Palazzo Torlonia (also known as the Palazzo Giraud, Giraud-Torlonia or Castellesi) is a 16th-century Early Renaissance town house in Via della Conciliazione, Rome, Italy. Built for Cardinal Adriano Castellesi da Corneto from 1496, the architect was Andrea Bregno., although others have attributed the design to Bramante.
The style of architecture was undoubtedly influenced by that of the papal chancery, the Palazzo della Cancelleria, one of Rome's first Renaissance palaces, which had been completed a few years earlier. The palazzo's arcaded inner courtyard has been attributed to Raphael.
In 1504, before its completion, the Cardinal (who had fallen from papal favor) presented the palazzo to King Henry VII of England. The English king Henry VIII later handed it to Lorenzo Campeggio, England's last Cardinal Protector. He lived in the unfinished palazzo from 1519 to 1524. Following England's split from the Church of Rome, remained possession of the Campeggio family until 1609.
From 1609 until 1635, it was owned by the Borghese family. In 1760, it was purchased by the French Giraud banking family. In 1820, it was purchased by the Torlonia family, whose name it retains along with the family's coat of arms above its great portal.
Today, the palace faces the wide boulevard named Via della Conciliazione, however, this is the result of 20th century monumental Fascist concept intended to provide an imposing approach to St Peter's Basilica. Originally, the palazzo formed the north side side of a small square, the Piazza Scossacavalli, and is today (with the Palazzo dei Penitenzieri) one of the two surviving buildings of it. The Via della Conciliazione scheme involved the demolition of numerous neighboring buildings, and Mussolini himself ceremonially swung the first pickaxe blow to commence the demolitions. Among the many historically important buildings lost were the Palazzo del Governatore int the Borgo and the Church of San Giacomo a Scossacavalli. Meanwhile, other buildings, such as the Palazzo dei Convertendi, had their ancient facades dismounted and reconstructed onto new and internally modern buildings lining the boulevard. Following the fall of the Fascist government, the controversial scheme was completed by the new Italian government with the financial aid of the Roman Catholic Church.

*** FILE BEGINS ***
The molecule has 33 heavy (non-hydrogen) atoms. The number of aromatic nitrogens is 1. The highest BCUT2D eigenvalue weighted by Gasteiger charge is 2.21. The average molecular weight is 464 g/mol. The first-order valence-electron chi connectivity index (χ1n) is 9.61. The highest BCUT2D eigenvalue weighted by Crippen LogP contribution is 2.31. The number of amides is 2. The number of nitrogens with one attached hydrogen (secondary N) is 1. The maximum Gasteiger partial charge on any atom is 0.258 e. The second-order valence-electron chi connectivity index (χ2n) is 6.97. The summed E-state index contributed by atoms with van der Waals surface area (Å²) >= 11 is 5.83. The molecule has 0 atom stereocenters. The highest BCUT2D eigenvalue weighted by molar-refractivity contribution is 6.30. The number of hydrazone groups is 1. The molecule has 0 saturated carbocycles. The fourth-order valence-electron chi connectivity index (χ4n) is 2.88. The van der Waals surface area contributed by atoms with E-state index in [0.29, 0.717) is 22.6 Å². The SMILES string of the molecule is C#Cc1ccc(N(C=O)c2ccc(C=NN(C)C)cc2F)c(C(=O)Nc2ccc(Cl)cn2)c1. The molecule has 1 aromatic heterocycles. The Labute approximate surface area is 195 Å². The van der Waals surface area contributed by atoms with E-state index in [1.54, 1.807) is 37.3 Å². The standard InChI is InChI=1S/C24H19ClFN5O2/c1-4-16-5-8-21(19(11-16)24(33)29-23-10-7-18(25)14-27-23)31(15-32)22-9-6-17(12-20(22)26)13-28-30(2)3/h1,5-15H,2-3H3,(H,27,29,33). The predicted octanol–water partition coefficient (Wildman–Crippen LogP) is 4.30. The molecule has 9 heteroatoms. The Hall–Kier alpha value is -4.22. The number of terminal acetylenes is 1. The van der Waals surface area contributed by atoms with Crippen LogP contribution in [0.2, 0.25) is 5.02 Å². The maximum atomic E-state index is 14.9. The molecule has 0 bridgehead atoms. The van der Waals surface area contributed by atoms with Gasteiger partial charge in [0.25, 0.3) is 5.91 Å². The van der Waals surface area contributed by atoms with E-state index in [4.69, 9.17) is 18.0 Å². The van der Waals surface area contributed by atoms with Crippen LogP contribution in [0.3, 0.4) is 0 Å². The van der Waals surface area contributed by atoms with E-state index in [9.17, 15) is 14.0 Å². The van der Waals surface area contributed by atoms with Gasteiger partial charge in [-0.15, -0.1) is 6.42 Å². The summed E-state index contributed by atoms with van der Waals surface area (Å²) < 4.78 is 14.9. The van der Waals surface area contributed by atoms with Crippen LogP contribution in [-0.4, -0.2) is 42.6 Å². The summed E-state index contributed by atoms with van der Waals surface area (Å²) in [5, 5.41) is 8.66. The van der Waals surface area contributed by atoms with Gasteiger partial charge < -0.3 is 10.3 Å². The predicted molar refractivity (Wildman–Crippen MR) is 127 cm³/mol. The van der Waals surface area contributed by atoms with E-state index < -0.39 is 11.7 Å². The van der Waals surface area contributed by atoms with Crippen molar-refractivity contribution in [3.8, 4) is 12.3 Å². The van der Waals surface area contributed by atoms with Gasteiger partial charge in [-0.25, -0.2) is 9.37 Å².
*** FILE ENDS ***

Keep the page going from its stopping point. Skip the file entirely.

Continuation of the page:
As of 2011[update], the palazzo remains the property of the Torlonia family.
- Palazzo Castellesi Giraud Torlonia
- Palazzo Torlonia
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- Bazza, Ruth (2000). La dolce Vita de Alessandro Lequio.
- Palazzo Castellesi Giraud Torlonia Retrieved 28 April 2010.
- World Architecture Retrieved 28 April 2010.
- Palazzo Torlonia Retrieved 28 April 2010 (Italian)